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PostPosted: Fri Apr 24, 2009 8:35 am 
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Joined: Thu Aug 12, 2004 3:00 am
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Location: Dallas,Texas
Recycling is important, but first and foremost: Use less. The things you do use can often be used over and over again – either for the same purpose or for something totally new. Be creative.

Set aside bins in your green home to separate and collect recyclable materials, including newspapers, white paper, clear and colored glass, plastic water and milk bottles, aluminum, cardboard, batteries and fluorescent light bulbs. Check with your local trash-collection company, municipal government or business directory to find out what recycling services are available.

Packing peanuts and other loose fill will sit in a landfill for centuries, but there are lots of places you can bring them for recycling. Call the Peanut Hotline at 1-800-828-2214.

Many computers, monitors, cell phones and other electronics include toxic materials that should not sit in landfills, and you’d be surprised how many retailers and other companies will take your old gadgets for recycling. The Environmental Protection Agency can help you find local electronics recyclers. And that's not all: Did you know you can recycle athletic shoes? Mattresses? Dry-cleaning hangers?

Cleaning
Use non-toxic, environmentally safe, biodegradable cleaning products, including laundry products, which you can find at any natural grocery and even many mainstream stores. Just read the labels carefully. Don’t pollute your indoor air or mask odors that could alert you to a problem. Choose fragrance-free products.

Gardening
Use nontoxic gardening techniques. Many gardeners over-apply or improperly apply pesticides, putting themselves, their families and pets at increased health risk. Nearly half of all households have pesticides stored within reach of children. About 230,000 people each year are treated in hospital emergency rooms for injuries related to various lawn and garden tools. Our clean air and drinking water are affected by pesticides and garden equipment emissions.

Energy
Unplug the “secret energy addicts” in your home: TVs, VCRs, DVD players, cable TV boxes, computers and printers, video game consoles, microwave ovens and AC adapters for cell phones, digital cameras and other electronics. Most electronic equipment, including anything that uses a remote control, is designed to consume energy when it is turned off. That “off” setting is actually a “standby” or “idling” mode. Standby power in the average household consumes 1,000 kilowatt hours of electricity annually. That’s enough energy to power an entire home for two months, or more. The solution? Unplug anything that isn’t being used.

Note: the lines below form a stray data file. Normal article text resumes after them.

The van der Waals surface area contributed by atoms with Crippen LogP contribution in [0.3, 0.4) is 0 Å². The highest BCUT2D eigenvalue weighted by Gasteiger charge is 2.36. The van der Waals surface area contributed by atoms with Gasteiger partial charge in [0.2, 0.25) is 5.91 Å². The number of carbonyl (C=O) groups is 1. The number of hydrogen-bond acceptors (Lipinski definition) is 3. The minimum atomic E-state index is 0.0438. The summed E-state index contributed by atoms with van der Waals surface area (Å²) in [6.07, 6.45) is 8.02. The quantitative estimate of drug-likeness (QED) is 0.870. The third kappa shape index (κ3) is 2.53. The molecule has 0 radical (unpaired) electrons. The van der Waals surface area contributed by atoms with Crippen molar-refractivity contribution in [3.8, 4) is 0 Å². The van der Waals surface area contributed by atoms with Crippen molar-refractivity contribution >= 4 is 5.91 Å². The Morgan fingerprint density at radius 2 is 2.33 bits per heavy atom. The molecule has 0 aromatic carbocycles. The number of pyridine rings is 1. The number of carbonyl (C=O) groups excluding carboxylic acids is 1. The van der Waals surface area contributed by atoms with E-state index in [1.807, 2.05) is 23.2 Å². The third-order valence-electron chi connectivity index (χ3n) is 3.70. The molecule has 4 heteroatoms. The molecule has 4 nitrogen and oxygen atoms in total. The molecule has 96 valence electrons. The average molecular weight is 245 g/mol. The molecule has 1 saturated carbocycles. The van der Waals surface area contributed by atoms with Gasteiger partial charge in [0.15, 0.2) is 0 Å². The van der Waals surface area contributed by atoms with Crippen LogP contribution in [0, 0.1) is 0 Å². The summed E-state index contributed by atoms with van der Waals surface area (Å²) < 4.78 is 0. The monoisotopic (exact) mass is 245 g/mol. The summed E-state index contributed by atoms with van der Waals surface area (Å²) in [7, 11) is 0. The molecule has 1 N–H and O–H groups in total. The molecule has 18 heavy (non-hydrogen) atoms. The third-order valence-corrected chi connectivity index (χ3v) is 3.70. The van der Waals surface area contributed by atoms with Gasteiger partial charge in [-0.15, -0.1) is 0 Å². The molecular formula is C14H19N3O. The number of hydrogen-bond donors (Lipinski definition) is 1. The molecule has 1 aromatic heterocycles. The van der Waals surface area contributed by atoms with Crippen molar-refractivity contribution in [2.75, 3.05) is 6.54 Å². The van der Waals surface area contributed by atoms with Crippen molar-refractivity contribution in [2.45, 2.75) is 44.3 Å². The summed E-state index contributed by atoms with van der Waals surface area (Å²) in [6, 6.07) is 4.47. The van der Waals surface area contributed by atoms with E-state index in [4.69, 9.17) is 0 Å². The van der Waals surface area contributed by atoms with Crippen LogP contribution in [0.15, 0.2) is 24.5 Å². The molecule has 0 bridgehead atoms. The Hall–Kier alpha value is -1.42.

Use compact fluorescent lamps in your lights.
Wash your clothes in cool rather than hot water.

Source: U.S. Green Building Council


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PostPosted: Sun Nov 29, 2009 11:17 am 
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Joined: Mon Nov 09, 2009 1:15 pm
Posts: 4
How does using compact fluorescent lights constitute green living?

I know I hear this all the time. But they contain mercury which is one of the most toxic chemicals. To be "correct" you should call haz mat to clean up if you break one of those bulbs. And you have to find a hazardous dump to dispose of them.

That is my understanding. Is that not correct?


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PostPosted: Fri Nov 18, 2011 4:11 am 
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Joined: Fri Nov 18, 2011 12:31 am
Posts: 3
Doug wrote:
Recycling is important, but first and foremost: Use less. The things you do use can often be used over and over again – either for the same purpose or for something totally new. Be creative.